Presented courtesy of the artist and Bernhard Knaus Fine Art
Contact: Bernard Knaus
Daniele Buetti (*17.11.1956 in Fribourg; lives in Zurich) had his international break through with the workgroups "Good Fellows" and "Looking for Love" (1994 - 1998), which he has shown in numerous exhibitions, foremost abroad. He started by transferring names of multinational groups such as Nike, Coca Cola, Sony or Ralph Lauren as "ballpoint pen" tattoos onto the real skin of New-Yorker passersby, who showed an interest in his "Tattoos 1 $" offer. Soon after, he was applying "pseudo-scarifications" to the skins of fashion models, whose photos from magazines he amended with scrawling handwritten logos.
This ironic treatment of the cult of the trademark (or literally, of branding) was followed in "Looking for Love" by a graphic treatment or overworking of much photographed model skin with ornaments, arabesques, scarifications, and ulcers. The private appropriation of these public images reached a wide public, because Buetti's "operations" even enhanced the beauty of the models in that he - on behalf of us all - set them in a personal relationship to himself, thereby bringing the "models" of entranced perfection back to reality. By suddenly confronting their beauty with cancerous tumors and horrid skin complaints, he indeed also referred to the exposure and vulnerability of the models. In addition, by touching the untouchable, Buetti points to the status of the model as a public projection surface for private desires; a condition that is readily used by the beauty industry.
Should one choose to understand Buetti's work as a criticism of civilization, then only in the original sense of "criticism" as a discourse that functions through analysis, altered duplication, and exaggeration. The simplicity of Buetti's technique of drawing in mirror image on the back of the photo with a ballpoint pen is both amazing and characteristic. The workgroup "Looking for Love" embraces the complete emotional spectrum from the child who blackens the tooth of a TV-star with a scribble, through an adult's absentminded telephone-drawing that alters the face of a model, to the violent injury of an actual physical assault on media stars.
Daniele Buetti has always been an artist, who has had a socio-political approach to the present, who has invested himself and his art, has been in search of the friction between art and life, and has understood his job of an artist as one to be exploited to the extreme (just as other jobs). This, he does with a passionate commitment if not to make our times more bearable, then at least to give us a better understanding of them. His basic existential nature is already quite clear in the early "Flügelkreuz" project (1989 - 1993). The Flügelkreuz, a sign invented by Buetti, infiltrated all possible contexts and was therefore an exemplary sign that could be used and also misused for various purposes. The ultimate expression of the polyvalence of the Flügelkreuz - and this is a bit of the irony of fortune - seems to be that the sign has now found large circulation in the context of a Swiss publicity campaign for waste disposal.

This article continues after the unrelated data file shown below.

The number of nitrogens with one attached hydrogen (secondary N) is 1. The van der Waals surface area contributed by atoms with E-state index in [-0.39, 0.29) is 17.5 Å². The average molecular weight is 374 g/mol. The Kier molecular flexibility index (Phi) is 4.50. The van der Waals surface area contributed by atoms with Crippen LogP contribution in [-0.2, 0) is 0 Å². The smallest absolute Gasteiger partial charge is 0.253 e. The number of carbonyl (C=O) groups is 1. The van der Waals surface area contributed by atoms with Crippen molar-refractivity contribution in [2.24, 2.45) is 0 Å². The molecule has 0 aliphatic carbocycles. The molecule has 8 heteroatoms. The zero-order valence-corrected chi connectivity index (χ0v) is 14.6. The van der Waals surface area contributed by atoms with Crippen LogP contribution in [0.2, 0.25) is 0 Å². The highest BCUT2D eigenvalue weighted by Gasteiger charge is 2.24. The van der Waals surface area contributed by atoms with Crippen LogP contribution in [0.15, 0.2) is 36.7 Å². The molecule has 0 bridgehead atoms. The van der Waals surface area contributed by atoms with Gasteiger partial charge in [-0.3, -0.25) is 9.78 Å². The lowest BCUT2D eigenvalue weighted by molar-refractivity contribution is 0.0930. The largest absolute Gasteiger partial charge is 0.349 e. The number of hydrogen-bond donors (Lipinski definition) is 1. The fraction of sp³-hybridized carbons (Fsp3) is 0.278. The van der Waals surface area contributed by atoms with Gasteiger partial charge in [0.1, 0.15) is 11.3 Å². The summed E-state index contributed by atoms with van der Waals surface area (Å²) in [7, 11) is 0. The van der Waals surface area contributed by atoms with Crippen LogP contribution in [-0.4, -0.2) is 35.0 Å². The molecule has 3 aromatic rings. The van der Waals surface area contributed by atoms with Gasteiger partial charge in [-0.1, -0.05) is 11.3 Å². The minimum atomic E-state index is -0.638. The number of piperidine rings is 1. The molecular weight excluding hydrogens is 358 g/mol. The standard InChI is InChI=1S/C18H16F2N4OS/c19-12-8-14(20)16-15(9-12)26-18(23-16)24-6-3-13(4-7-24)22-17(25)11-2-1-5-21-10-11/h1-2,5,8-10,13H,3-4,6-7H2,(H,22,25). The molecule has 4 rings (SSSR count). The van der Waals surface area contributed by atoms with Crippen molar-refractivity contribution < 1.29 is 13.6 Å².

As "A man is his job" (title of a Flügelkreuz piece from 1993), Buetti also always reflected his role as an artist. This he did - in his guise as salesman or religious representative, for instance - in a serious but self-ironical, humoresque and tragicomic way. Appearance and reality, illusion and disillusion, construction and deconstruction of feelings, all these focuses of Buetti's action question the nature of suggestion. First of all, in surface reflections: skin, wrapped consumer world, medial shine, and the world of apparent pleasures as the final value of a disorientated and drifting society.
Buetti's light pieces run under the name of "Dreams result in more dreams" - almost a Hollywood slogan - that seen at closer quarters is of ever more intense insidiousness. As a further development of the pseudo-scarifications, Buetti perforates his source images from the magazine world with light, still the most seductive and magic of all media. The light pieces swell out to excrescent installations, which, on a soundscape background, take up entire rooms. And in this twilight between appearance and reality, catchphrases questioningly shine out into the art world: "Is life really worth living?" or "Can I get satisfaction?" or further "Did you ever consider suicide?" These great existential questions, the questions of authenticity and maybe also of pretense, the questions as to real desires that risk getting lost under the cover of consumerism and its excesses, Buetti presents these questions, and that is the true refinement of his work, in a concealed way, virtually disguised in a deceptive pseudo-kitsch.
Under the saturated surface of consumerist satisfaction, the abyss winks. And it is not so that Buetti doesn't have any understanding for the constructions, with which our society shapes its apparent satisfaction. He very well knows that no one will get around accommodating to and resting in these provisional arrangements. Buetti himself offers these spaces of illusion. And one cannot accuse the artist of equipping them with trapdoors or of delivering disillusion on the reverse; on the contrary, he presents us with a sharp analysis, diagnosis, and maybe even prognosis of our times.